Second-cut silage fertiliser
First-cut silage yields have been variable.
On some farms that were delayed in cutting, there have been some very heavy crops ensiled which could eliminate the need for a second cut.
On other farms where cuts were completed earlier, some have bulked up small, so the second cut will be an important addition to winter feed supplies.
If you are targeting a 6t/acre crop of grass for your second cut (most crops will yield 4-8t/acre) you will need about 60 units of N, 10 units of P and 50 units of K per acre. Spreading 2,000 gallons of slurry/acre if you have it will supply the P and K requirements which means you will need 1.5 bags of protected urea/acre or two bags of CAN/acre to meet the crop’s demand.
Maximise cattle slurry application at this time of the year so that slurry tanks are emptied before next winter. Cattle slurry applied by splash plate in June will have a lower N value compared to low emission application techniques. See Table 1 below for N values.
Late calves are hard to make money out of no matter what your system. In a weanling system selling calves in October, young light calves are a big drag. While they may make a good price per kg, their light weight pulls back the gross output from that cow in a year.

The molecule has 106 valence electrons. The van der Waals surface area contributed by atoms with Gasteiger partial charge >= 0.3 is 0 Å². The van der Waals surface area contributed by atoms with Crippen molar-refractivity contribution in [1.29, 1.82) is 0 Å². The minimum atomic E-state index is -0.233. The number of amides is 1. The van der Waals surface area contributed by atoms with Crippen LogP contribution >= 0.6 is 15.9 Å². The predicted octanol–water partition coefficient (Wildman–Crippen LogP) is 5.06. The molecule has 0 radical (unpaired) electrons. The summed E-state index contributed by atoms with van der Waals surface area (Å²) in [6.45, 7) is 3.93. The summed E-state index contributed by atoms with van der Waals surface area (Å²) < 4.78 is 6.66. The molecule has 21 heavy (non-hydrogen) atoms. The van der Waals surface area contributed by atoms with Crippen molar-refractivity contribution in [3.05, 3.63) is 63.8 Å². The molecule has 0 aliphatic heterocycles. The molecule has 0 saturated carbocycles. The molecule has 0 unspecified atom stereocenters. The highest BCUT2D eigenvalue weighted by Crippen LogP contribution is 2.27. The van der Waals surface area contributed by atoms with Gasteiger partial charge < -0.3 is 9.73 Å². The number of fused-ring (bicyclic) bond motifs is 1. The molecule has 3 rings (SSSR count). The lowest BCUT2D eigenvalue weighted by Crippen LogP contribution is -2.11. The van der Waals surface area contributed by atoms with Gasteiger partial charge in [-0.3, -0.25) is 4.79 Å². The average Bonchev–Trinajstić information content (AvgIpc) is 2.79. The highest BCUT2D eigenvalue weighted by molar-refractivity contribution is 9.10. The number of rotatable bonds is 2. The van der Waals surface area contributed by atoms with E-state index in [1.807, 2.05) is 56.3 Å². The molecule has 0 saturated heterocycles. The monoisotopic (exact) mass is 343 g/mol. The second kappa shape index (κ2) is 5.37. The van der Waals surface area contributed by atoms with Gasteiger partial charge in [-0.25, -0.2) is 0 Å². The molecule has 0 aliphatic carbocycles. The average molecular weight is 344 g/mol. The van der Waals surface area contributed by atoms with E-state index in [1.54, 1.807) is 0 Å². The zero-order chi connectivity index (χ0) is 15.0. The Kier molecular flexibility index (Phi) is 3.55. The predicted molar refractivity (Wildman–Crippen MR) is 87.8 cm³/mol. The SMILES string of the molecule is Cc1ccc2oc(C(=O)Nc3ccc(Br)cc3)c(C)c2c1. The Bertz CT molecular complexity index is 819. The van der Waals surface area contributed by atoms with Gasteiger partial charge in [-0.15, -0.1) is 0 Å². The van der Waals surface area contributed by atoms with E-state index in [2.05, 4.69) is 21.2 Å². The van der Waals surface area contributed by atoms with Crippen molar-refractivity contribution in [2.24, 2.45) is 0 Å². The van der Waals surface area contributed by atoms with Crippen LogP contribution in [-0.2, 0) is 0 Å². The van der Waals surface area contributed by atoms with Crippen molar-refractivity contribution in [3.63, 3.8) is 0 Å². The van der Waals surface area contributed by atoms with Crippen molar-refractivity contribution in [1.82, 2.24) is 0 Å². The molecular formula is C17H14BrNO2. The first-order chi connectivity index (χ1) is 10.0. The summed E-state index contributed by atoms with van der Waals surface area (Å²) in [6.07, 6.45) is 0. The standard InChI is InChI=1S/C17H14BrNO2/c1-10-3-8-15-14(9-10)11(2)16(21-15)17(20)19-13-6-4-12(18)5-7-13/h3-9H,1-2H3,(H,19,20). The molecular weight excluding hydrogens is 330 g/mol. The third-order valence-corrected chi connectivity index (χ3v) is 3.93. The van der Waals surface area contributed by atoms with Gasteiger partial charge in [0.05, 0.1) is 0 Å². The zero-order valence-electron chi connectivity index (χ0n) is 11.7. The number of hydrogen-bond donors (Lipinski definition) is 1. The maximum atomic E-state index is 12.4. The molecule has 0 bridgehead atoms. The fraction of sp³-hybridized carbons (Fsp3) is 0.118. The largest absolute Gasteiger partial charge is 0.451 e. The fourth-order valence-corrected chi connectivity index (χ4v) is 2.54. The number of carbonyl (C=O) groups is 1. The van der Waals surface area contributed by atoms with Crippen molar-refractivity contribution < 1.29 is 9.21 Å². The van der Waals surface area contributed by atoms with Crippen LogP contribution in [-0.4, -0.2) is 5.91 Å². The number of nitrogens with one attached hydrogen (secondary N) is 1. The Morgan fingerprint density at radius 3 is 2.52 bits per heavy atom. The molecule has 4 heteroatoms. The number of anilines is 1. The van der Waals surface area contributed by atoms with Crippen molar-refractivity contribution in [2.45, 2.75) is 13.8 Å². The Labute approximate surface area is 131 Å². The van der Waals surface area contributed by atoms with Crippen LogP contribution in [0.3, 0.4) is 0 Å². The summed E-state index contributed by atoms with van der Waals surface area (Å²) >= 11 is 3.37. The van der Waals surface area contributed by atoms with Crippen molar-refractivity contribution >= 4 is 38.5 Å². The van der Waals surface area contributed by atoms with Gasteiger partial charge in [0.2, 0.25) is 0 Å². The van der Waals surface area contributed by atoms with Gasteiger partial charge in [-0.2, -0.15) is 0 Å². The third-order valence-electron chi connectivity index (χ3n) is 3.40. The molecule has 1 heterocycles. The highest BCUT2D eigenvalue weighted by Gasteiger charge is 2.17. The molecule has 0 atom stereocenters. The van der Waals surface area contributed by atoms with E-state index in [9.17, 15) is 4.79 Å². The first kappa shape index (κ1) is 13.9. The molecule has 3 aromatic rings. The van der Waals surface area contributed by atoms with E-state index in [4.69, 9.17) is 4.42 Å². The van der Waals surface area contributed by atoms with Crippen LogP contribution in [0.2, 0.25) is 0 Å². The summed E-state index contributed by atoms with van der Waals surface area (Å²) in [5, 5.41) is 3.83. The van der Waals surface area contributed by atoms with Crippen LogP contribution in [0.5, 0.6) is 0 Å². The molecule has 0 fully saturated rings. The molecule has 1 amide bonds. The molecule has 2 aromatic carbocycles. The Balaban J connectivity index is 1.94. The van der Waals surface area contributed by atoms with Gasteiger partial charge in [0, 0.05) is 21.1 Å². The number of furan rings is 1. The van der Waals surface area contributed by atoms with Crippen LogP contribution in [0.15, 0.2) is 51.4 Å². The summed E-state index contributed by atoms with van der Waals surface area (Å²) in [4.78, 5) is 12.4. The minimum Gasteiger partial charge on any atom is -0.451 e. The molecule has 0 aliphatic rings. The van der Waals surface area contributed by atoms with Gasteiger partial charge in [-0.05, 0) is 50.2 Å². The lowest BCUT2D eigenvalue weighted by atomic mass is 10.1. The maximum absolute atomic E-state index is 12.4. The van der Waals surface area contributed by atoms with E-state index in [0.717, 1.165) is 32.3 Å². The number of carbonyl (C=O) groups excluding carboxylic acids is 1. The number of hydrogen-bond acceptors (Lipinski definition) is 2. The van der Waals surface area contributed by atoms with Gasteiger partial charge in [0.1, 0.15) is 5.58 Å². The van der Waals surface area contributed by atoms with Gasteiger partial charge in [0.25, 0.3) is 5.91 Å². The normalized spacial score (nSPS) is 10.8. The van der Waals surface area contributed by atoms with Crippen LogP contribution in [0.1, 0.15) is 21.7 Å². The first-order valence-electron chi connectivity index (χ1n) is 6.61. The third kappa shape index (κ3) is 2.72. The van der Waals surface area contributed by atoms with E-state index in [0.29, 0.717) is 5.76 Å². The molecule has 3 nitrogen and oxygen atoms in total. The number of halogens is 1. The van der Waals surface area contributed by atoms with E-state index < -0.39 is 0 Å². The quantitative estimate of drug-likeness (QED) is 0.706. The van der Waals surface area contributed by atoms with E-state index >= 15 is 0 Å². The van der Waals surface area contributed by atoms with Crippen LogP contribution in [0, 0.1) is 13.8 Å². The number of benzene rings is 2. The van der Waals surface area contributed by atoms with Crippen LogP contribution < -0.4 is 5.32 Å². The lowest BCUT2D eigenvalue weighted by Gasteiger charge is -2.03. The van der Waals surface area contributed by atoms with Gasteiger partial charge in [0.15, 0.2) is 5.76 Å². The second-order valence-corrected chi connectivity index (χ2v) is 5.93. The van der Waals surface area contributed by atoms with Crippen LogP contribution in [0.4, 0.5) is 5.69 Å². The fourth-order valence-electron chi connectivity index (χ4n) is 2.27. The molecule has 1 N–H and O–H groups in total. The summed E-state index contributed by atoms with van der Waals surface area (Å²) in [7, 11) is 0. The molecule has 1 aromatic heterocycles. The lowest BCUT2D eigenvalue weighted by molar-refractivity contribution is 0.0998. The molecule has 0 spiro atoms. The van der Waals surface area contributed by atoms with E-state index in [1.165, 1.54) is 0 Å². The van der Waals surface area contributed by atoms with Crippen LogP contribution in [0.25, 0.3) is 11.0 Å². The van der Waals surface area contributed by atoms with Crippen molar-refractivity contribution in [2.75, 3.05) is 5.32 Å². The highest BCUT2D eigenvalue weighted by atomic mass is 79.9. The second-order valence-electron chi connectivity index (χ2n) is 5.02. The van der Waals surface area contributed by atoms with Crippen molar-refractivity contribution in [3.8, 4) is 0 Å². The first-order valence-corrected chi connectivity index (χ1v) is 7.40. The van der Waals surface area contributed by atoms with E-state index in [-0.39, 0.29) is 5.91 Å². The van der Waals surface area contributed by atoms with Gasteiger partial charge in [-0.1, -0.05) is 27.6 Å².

Keeping a 700kg cow to suck a calf for five to six months doesn’t make a lot of sense when she could be rearing that calf for seven to eight months. At €2.50/kg and at an average weight gain of 1.1kg/day, a calf born on 1 April v 1 May will be worth €77 more at weanling sales in the autumn.
Based on a 286-day gestation, cows bred this week will be calving in the first week of April 2022. Think about this. Is there an opportunity to pull back your calving spread by a week or two each year until you get back to where you want to be in terms of earlier calving? By taking out the bull, you may only lose a couple of cows not bred and these can be replaced with earlier-calving in-calf heifers. Cull cows are an exceptional trade in the mart so you could use this as an opportunity to tighten things up a little.
Wednesday 30 June is the date you need to have a genotyped four- or five-star bull in your herd. The bull must be at least 12 months old on 30 June 2021. The bull must carry four or five stars with or across breed on either the terminal index or the replacement index. Bulls that receive a genomic evaluation after 30 June may still be eligible provided they are four- or five-star once the genomic evaluation is published. The November 2021 evaluation is the last one where they can qualify.